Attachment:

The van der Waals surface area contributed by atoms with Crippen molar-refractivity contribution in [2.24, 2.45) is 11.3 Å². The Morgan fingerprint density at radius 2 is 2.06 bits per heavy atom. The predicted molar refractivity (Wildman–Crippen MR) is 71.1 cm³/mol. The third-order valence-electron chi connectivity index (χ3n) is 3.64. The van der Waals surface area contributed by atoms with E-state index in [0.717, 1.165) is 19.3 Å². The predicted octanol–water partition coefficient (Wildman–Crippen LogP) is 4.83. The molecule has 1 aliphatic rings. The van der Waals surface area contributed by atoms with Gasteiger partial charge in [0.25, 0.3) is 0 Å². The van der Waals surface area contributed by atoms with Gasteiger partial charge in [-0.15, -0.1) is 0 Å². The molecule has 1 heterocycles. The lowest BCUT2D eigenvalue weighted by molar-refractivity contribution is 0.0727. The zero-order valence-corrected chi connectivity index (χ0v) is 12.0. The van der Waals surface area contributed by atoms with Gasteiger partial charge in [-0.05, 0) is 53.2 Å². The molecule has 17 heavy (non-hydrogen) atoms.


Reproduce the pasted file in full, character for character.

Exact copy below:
The van der Waals surface area contributed by atoms with Crippen molar-refractivity contribution in [2.24, 2.45) is 11.3 Å². The Morgan fingerprint density at radius 2 is 2.06 bits per heavy atom. The predicted molar refractivity (Wildman–Crippen MR) is 71.1 cm³/mol. The third-order valence-electron chi connectivity index (χ3n) is 3.64. The van der Waals surface area contributed by atoms with E-state index in [0.717, 1.165) is 19.3 Å². The predicted octanol–water partition coefficient (Wildman–Crippen LogP) is 4.83. The molecule has 1 aliphatic rings. The van der Waals surface area contributed by atoms with Gasteiger partial charge in [0.25, 0.3) is 0 Å². The van der Waals surface area contributed by atoms with Gasteiger partial charge in [-0.15, -0.1) is 0 Å². The molecule has 1 heterocycles. The lowest BCUT2D eigenvalue weighted by molar-refractivity contribution is 0.0727. The zero-order valence-corrected chi connectivity index (χ0v) is 12.0. The van der Waals surface area contributed by atoms with Gasteiger partial charge in [-0.05, 0) is 53.2 Å². The molecule has 17 heavy (non-hydrogen) atoms.